The European Union (EU) has begun the process to suspend Cambodia’s preferential access to the European market under the Everything but Arms (EBA) trade agreement, a provisional suspension, but one that does not entail an immediate removal of tariff preferences. The EBA with Cambodia is an initiative of the EU under which all imports to it from Cambodia are duty-free except arms and armaments. In response, Cambodia’s government condemned the EU move and rejected the EU’s accusations of serious human rights issues in Cambodia.
The EU move followed the European Commission’s findings earlier this month of serious and systematic violations of core human and labour rights in Cambodia, especially rights to political participation. Cambodian Prime Minister Hun Sen has been in power since 1985, with minor interruptions, and the president of a court-dissolved opposition party is currently on bail on treason charges. These charges, along with other political prisoners and land evictions, have in turn contributed to a drop in Hun Sen’s domestic support.
Amid these criticisms, the international community has begun ramping up pressure on Hun Sen’s government. Immediately after the EU announcement, the United States called on Cambodia to drop charges against political prisoners, allow independent unions and media organizations, and ease restrictions on civil society. Australia and Canada, which have in the past voiced concerns over political and human rights in Cambodia, could also follow the EU in revising trade agreements with Cambodia.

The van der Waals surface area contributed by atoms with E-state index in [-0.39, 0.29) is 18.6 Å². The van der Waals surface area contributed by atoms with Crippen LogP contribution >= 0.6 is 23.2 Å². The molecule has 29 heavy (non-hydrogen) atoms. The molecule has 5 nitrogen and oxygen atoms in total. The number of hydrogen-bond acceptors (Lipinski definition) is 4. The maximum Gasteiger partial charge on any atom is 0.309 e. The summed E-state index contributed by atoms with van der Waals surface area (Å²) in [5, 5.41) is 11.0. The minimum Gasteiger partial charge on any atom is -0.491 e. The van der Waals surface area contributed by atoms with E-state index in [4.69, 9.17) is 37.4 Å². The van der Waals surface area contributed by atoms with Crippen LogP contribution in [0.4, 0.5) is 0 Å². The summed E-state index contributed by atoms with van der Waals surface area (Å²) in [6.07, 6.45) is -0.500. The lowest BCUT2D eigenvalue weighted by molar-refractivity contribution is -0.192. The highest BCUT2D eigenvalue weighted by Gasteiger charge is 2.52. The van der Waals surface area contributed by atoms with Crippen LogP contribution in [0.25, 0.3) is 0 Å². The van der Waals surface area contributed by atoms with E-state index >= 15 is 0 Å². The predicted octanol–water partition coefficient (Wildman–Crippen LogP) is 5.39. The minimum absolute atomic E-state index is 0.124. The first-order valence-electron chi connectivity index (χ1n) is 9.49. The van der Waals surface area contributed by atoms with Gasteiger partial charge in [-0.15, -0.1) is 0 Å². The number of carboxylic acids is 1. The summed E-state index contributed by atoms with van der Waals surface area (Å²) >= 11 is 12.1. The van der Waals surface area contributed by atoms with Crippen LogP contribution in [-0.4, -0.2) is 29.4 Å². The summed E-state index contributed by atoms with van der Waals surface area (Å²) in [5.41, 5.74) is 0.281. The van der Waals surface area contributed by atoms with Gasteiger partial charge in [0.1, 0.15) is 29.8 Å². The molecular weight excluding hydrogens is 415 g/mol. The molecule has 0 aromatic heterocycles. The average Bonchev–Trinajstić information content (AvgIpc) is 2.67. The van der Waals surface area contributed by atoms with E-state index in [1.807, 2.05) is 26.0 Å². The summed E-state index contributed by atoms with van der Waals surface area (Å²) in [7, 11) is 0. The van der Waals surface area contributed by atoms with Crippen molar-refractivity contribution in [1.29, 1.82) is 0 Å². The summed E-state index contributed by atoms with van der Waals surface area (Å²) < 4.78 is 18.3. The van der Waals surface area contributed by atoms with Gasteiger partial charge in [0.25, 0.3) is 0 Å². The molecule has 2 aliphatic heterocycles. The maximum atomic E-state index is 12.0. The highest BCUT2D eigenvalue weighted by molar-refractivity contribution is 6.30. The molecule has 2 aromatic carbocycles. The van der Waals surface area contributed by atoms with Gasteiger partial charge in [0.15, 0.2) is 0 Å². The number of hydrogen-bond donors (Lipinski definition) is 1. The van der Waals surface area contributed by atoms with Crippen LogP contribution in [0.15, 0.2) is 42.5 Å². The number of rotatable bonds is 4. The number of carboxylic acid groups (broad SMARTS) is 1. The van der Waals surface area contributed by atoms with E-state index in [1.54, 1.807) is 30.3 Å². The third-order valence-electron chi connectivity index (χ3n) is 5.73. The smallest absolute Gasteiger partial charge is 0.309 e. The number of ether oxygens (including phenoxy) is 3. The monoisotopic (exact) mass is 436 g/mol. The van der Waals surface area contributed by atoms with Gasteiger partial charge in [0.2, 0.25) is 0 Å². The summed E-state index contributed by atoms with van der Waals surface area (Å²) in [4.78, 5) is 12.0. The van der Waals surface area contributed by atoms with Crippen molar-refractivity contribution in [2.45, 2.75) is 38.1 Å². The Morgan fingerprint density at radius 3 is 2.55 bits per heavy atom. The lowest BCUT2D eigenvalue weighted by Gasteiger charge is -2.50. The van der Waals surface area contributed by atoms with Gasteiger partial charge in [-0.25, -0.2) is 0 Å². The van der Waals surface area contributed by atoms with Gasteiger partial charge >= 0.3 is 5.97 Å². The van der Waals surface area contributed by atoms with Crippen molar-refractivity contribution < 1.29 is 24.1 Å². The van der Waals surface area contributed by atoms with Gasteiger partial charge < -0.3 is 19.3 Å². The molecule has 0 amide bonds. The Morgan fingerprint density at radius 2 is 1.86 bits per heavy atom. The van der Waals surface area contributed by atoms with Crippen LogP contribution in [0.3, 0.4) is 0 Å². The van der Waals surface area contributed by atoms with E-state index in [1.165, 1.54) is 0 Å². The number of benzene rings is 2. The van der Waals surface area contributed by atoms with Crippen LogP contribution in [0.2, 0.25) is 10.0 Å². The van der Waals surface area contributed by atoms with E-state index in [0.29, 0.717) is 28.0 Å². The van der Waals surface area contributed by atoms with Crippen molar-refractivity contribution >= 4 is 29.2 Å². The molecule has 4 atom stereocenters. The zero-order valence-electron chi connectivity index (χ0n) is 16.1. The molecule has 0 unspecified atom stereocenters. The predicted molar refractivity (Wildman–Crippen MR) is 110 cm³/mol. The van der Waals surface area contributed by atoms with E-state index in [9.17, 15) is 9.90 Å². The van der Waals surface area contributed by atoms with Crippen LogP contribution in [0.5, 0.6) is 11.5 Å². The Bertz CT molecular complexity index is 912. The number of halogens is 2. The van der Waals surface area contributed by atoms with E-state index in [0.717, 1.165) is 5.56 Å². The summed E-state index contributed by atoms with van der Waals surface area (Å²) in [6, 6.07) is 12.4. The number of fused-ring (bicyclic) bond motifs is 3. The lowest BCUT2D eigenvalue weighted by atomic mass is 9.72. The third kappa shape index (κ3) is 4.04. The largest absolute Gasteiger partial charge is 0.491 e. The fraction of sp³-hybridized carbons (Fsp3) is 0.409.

In the past, there were concerns that putting pressure on Cambodia would push the country into the arms of China, but Hun Sen has given strong indications of pivoting to China regardless, even favouring it over longtime ally Vietnam in that country’s dispute with China over the South China Sea. However, reliance on China may not be sustainable: Cambodia’s economically crucial garment industry is dominated mainly by Chinese ownership, but these owners have already begun to face rising competitiveness challenges and prospects of closed international markets.
The EU market now accounts for about 40 per cent of Cambodia’s exports, making the EU’s hard stance on all the more impactful at a time when Cambodia is searching for new opportunities. Even if hoped-for discussions between Cambodia and the EU lead to a path forward, the aforementioned economic changes in Cambodia may reduce Cambodia’s competitiveness and weaken foreign direct investment inflows, making any subsequent pivots to reform the economy all the more difficult.